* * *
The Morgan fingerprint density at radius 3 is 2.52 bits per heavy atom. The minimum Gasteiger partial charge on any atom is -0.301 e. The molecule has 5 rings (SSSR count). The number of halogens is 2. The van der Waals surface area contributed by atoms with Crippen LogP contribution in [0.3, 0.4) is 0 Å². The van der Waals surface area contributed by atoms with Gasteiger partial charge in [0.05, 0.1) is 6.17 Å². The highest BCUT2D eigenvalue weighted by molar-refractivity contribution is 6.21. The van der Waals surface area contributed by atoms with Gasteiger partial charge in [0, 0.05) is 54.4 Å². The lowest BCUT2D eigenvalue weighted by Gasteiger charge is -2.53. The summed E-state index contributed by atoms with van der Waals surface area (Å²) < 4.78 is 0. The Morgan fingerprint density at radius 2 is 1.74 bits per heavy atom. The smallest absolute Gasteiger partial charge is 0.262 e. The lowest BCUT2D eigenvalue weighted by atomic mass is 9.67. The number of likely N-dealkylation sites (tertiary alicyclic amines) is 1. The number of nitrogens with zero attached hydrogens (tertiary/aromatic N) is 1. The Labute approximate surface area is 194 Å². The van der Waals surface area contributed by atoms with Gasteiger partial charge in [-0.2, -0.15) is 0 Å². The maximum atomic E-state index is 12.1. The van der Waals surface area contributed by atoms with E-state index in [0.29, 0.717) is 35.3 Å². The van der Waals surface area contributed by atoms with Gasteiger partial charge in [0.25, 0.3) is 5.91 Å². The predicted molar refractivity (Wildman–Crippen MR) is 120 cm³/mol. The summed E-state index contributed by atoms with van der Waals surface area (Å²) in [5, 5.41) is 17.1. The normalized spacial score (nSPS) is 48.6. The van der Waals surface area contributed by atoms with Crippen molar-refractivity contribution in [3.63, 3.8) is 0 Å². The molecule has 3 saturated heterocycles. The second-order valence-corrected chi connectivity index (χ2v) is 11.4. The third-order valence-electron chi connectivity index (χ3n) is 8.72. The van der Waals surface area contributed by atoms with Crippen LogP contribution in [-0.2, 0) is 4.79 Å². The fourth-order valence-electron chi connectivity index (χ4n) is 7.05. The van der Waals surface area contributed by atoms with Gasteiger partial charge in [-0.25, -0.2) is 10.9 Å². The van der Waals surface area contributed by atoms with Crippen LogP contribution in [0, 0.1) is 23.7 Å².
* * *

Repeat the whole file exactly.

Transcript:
The Morgan fingerprint density at radius 3 is 2.52 bits per heavy atom. The minimum Gasteiger partial charge on any atom is -0.301 e. The molecule has 5 rings (SSSR count). The number of halogens is 2. The van der Waals surface area contributed by atoms with Crippen LogP contribution in [0.3, 0.4) is 0 Å². The van der Waals surface area contributed by atoms with Gasteiger partial charge in [0.05, 0.1) is 6.17 Å². The highest BCUT2D eigenvalue weighted by molar-refractivity contribution is 6.21. The van der Waals surface area contributed by atoms with Gasteiger partial charge in [0, 0.05) is 54.4 Å². The lowest BCUT2D eigenvalue weighted by Gasteiger charge is -2.53. The summed E-state index contributed by atoms with van der Waals surface area (Å²) < 4.78 is 0. The Morgan fingerprint density at radius 2 is 1.74 bits per heavy atom. The smallest absolute Gasteiger partial charge is 0.262 e. The lowest BCUT2D eigenvalue weighted by atomic mass is 9.67. The number of likely N-dealkylation sites (tertiary alicyclic amines) is 1. The number of nitrogens with zero attached hydrogens (tertiary/aromatic N) is 1. The Labute approximate surface area is 194 Å². The van der Waals surface area contributed by atoms with Gasteiger partial charge in [-0.2, -0.15) is 0 Å². The maximum atomic E-state index is 12.1. The van der Waals surface area contributed by atoms with E-state index in [0.29, 0.717) is 35.3 Å². The van der Waals surface area contributed by atoms with Gasteiger partial charge in [0.25, 0.3) is 5.91 Å². The predicted molar refractivity (Wildman–Crippen MR) is 120 cm³/mol. The summed E-state index contributed by atoms with van der Waals surface area (Å²) in [5, 5.41) is 17.1. The normalized spacial score (nSPS) is 48.6. The van der Waals surface area contributed by atoms with Crippen molar-refractivity contribution in [3.63, 3.8) is 0 Å². The molecule has 3 saturated heterocycles. The second-order valence-corrected chi connectivity index (χ2v) is 11.4. The third-order valence-electron chi connectivity index (χ3n) is 8.72. The van der Waals surface area contributed by atoms with Crippen LogP contribution in [-0.2, 0) is 4.79 Å². The fourth-order valence-electron chi connectivity index (χ4n) is 7.05. The van der Waals surface area contributed by atoms with Gasteiger partial charge in [-0.25, -0.2) is 10.9 Å². The van der Waals surface area contributed by atoms with Crippen LogP contribution in [0, 0.1) is 23.7 Å².